Al-Qaeda’s expanding capabilities may be used for regional operations against Pakistan, India, and China. According to the United Nations’ July 2020 report, AQIS is preparing operations in the region to punish the 2019 US targeting of its head, Asim Umar.
AQIS also collaborates closely with the TTP in Afghanistan, and if the TTP intensifies its attacks on Pakistani soldiers, al-Qaeda may provide help from Afghanistan. The Pakistani Taliban, or TTP, is an umbrella organisation for numerous Islamist armed insurgent organisations operating along the Afghan-Pakistani border. The group, which was formed in 2007, shares the same philosophy as the Afghan Taliban and aided them throughout the 2001–2021 conflict.
Al-Qaeda may exploit Afghanistan for its Kashmir objectives on its own or in collaboration with Pakistan-sponsored terrorist organizations such as Jaish-e-Mohammad (JeM) and Lashkar-e-Taiba (LeT). Affiliates and associates of Al-Qaeda in Afghanistan have also shown interest in targeting China’s Belt and Road Initiative projects in Pakistan and Central Asian republics.
A recent UN Security Council report revealed that Daesh’s Khorasan branch, ISIL-K, has moved into other provinces of Afghanistan, including Nuristan, Badghis, Sar-e-Pul, Baghlan, Badakhshan, Kunduz, and Kabul, where fighters have formed sleeper cells. The group has strengthened its positions in and around Kabul, where it conducts most of its attacks, targeting minorities, activists, government employees, and personnel of the Taliban’s Security.
The strength of Daesh’s Khorasan branch ranges widely, with one member state reporting between 500 and 1,500 fighters and another stating that it may rise to as many as 10,000 over the medium term.
Al-Qaeda is also active in at least 15 Afghan provinces, particularly in the east, south, and southeast. The UN Monitoring Team reported that Al-Qaeda in the Indian Subcontinent (AQIS) operates under Taliban protection in Kandahar, Helmand, and Nimroz provinces.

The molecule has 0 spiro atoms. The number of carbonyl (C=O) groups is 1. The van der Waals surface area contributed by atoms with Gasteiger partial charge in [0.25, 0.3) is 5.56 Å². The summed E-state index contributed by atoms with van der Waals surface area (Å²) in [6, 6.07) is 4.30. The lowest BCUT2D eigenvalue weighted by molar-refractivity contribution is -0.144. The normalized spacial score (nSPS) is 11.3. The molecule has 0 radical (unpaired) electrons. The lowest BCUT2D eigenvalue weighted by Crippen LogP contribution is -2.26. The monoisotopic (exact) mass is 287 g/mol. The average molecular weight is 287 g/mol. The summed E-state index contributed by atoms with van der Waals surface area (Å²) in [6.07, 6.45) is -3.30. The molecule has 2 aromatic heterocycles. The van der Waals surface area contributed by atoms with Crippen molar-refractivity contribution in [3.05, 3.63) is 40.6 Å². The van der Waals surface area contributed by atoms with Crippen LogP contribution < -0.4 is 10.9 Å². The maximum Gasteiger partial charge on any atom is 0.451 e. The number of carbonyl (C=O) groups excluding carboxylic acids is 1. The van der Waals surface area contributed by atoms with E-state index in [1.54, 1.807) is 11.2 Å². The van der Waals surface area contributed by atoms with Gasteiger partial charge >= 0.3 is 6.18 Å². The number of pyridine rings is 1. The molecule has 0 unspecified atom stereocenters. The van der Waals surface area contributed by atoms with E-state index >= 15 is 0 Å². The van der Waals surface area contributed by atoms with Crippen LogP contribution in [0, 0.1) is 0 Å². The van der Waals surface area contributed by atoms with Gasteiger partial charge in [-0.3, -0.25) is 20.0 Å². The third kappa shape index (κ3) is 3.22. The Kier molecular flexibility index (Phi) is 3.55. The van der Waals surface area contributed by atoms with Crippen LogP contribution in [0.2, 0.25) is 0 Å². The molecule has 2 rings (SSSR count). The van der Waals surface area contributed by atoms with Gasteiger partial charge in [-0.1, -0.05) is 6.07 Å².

Under Mahmood, AQIS could become more independent, making it harder for the US and its allies to track and disrupt its activities. He is on the Taliban’s radar with his growing powers and subsequent ambitions in the region. The conflict between AQIS and the Taliban could provide an opportunity for other groups, such as the Islamic State, to gain power in Afghanistan.
Mahmood has also urged for strikes on Indian targets in J&K, making such assaults more difficult to avoid. The real impact of Mahmood’s authority is unknown, and it will be determined by situational variables and the world community’s reactions. But this band of terrorists might become more active in J&K in times to come, and coordinate with other terrorist groups in order to target people in the state.
It is clear that this transition of power from ‘Osama to Osama’ and the subsequent anticipated conflict that follows, has a potential for a significant adverse impact on the future of the South Asia region of which governments must take note of.
Vipul Tamhane is a counter terrorism expert and a visiting faculty with Pune University (SPPU) at Dept. of Defense and Strategic Studies (DDSS). He is also founder and Editor-in-Chief at Diplomacy Direct, a public interest Think Tank based in India.
Disclaimer: The views expressed are not necessarily those of The South Asian Times